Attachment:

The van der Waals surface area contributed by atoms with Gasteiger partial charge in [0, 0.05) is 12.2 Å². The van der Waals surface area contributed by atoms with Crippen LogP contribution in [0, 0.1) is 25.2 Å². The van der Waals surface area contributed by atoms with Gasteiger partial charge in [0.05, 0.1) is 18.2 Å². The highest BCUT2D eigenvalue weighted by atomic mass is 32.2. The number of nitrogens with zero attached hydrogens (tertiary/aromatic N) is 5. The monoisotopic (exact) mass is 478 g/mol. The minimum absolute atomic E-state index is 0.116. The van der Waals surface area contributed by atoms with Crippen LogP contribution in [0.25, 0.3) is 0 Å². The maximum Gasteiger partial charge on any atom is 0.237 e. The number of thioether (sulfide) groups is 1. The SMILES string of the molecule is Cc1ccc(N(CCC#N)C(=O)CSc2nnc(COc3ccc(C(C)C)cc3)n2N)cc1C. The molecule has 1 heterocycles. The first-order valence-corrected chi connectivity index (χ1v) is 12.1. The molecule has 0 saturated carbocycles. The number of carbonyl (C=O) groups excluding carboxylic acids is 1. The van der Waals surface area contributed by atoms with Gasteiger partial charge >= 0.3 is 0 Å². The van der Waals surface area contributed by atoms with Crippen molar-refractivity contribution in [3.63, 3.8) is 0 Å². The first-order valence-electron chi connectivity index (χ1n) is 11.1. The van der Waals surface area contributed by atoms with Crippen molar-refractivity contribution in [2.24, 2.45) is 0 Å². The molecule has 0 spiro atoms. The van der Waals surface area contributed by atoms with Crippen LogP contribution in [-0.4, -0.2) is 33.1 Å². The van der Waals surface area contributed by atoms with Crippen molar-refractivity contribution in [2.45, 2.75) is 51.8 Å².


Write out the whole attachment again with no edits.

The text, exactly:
The van der Waals surface area contributed by atoms with Gasteiger partial charge in [0, 0.05) is 12.2 Å². The van der Waals surface area contributed by atoms with Crippen LogP contribution in [0, 0.1) is 25.2 Å². The van der Waals surface area contributed by atoms with Gasteiger partial charge in [0.05, 0.1) is 18.2 Å². The highest BCUT2D eigenvalue weighted by atomic mass is 32.2. The number of nitrogens with zero attached hydrogens (tertiary/aromatic N) is 5. The monoisotopic (exact) mass is 478 g/mol. The minimum absolute atomic E-state index is 0.116. The van der Waals surface area contributed by atoms with Crippen LogP contribution in [0.25, 0.3) is 0 Å². The maximum Gasteiger partial charge on any atom is 0.237 e. The number of thioether (sulfide) groups is 1. The SMILES string of the molecule is Cc1ccc(N(CCC#N)C(=O)CSc2nnc(COc3ccc(C(C)C)cc3)n2N)cc1C. The molecule has 1 heterocycles. The first-order valence-corrected chi connectivity index (χ1v) is 12.1. The molecule has 0 saturated carbocycles. The number of carbonyl (C=O) groups excluding carboxylic acids is 1. The van der Waals surface area contributed by atoms with Gasteiger partial charge >= 0.3 is 0 Å². The van der Waals surface area contributed by atoms with Crippen molar-refractivity contribution in [3.63, 3.8) is 0 Å². The first-order valence-electron chi connectivity index (χ1n) is 11.1. The van der Waals surface area contributed by atoms with Crippen molar-refractivity contribution in [2.24, 2.45) is 0 Å². The molecule has 0 spiro atoms. The van der Waals surface area contributed by atoms with Crippen LogP contribution in [-0.4, -0.2) is 33.1 Å². The van der Waals surface area contributed by atoms with Crippen molar-refractivity contribution in [2.45, 2.75) is 51.8 Å².